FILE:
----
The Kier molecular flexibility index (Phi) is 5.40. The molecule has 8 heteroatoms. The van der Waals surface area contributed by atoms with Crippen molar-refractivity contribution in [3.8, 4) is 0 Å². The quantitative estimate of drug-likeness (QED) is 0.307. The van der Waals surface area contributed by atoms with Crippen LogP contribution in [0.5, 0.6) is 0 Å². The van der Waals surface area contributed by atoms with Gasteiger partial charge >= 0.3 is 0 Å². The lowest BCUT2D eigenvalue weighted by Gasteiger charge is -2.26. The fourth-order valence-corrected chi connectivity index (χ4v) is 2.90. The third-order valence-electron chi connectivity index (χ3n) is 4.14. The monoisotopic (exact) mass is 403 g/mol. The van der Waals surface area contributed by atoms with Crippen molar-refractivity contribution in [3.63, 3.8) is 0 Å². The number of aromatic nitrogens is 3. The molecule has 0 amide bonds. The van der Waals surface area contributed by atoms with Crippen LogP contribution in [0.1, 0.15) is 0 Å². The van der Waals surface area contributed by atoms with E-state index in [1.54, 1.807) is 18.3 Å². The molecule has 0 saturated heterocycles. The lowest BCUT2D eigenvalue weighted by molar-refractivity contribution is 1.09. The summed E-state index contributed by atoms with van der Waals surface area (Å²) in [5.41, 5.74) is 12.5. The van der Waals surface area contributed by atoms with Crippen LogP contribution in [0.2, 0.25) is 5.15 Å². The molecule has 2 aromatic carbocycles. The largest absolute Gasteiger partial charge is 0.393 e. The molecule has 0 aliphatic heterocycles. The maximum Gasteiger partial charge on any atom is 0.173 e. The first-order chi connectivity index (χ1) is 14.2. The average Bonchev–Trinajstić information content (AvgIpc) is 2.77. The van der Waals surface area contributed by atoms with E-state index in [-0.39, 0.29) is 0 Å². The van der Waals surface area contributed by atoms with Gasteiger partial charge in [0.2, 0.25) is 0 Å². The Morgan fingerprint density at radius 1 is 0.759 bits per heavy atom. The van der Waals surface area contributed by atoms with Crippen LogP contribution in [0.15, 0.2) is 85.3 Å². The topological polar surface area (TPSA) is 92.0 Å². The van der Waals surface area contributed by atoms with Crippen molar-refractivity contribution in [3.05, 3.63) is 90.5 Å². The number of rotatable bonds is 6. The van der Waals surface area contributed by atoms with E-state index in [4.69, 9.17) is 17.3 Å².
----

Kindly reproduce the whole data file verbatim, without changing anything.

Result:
The Kier molecular flexibility index (Phi) is 5.40. The molecule has 8 heteroatoms. The van der Waals surface area contributed by atoms with Crippen molar-refractivity contribution in [3.8, 4) is 0 Å². The quantitative estimate of drug-likeness (QED) is 0.307. The van der Waals surface area contributed by atoms with Crippen LogP contribution in [0.5, 0.6) is 0 Å². The van der Waals surface area contributed by atoms with Gasteiger partial charge >= 0.3 is 0 Å². The lowest BCUT2D eigenvalue weighted by Gasteiger charge is -2.26. The fourth-order valence-corrected chi connectivity index (χ4v) is 2.90. The third-order valence-electron chi connectivity index (χ3n) is 4.14. The monoisotopic (exact) mass is 403 g/mol. The van der Waals surface area contributed by atoms with Crippen molar-refractivity contribution in [3.63, 3.8) is 0 Å². The number of aromatic nitrogens is 3. The molecule has 0 amide bonds. The van der Waals surface area contributed by atoms with Crippen LogP contribution in [0.1, 0.15) is 0 Å². The van der Waals surface area contributed by atoms with E-state index in [1.54, 1.807) is 18.3 Å². The molecule has 0 saturated heterocycles. The lowest BCUT2D eigenvalue weighted by molar-refractivity contribution is 1.09. The summed E-state index contributed by atoms with van der Waals surface area (Å²) in [5.41, 5.74) is 12.5. The van der Waals surface area contributed by atoms with Crippen LogP contribution in [0.2, 0.25) is 5.15 Å². The molecule has 2 aromatic carbocycles. The largest absolute Gasteiger partial charge is 0.393 e. The molecule has 0 aliphatic heterocycles. The maximum Gasteiger partial charge on any atom is 0.173 e. The first-order chi connectivity index (χ1) is 14.2. The average Bonchev–Trinajstić information content (AvgIpc) is 2.77. The van der Waals surface area contributed by atoms with E-state index in [-0.39, 0.29) is 0 Å². The van der Waals surface area contributed by atoms with Gasteiger partial charge in [0.2, 0.25) is 0 Å². The Morgan fingerprint density at radius 1 is 0.759 bits per heavy atom. The van der Waals surface area contributed by atoms with Crippen LogP contribution in [0.15, 0.2) is 85.3 Å². The topological polar surface area (TPSA) is 92.0 Å². The van der Waals surface area contributed by atoms with Crippen molar-refractivity contribution in [3.05, 3.63) is 90.5 Å². The number of rotatable bonds is 6. The van der Waals surface area contributed by atoms with E-state index in [4.69, 9.17) is 17.3 Å².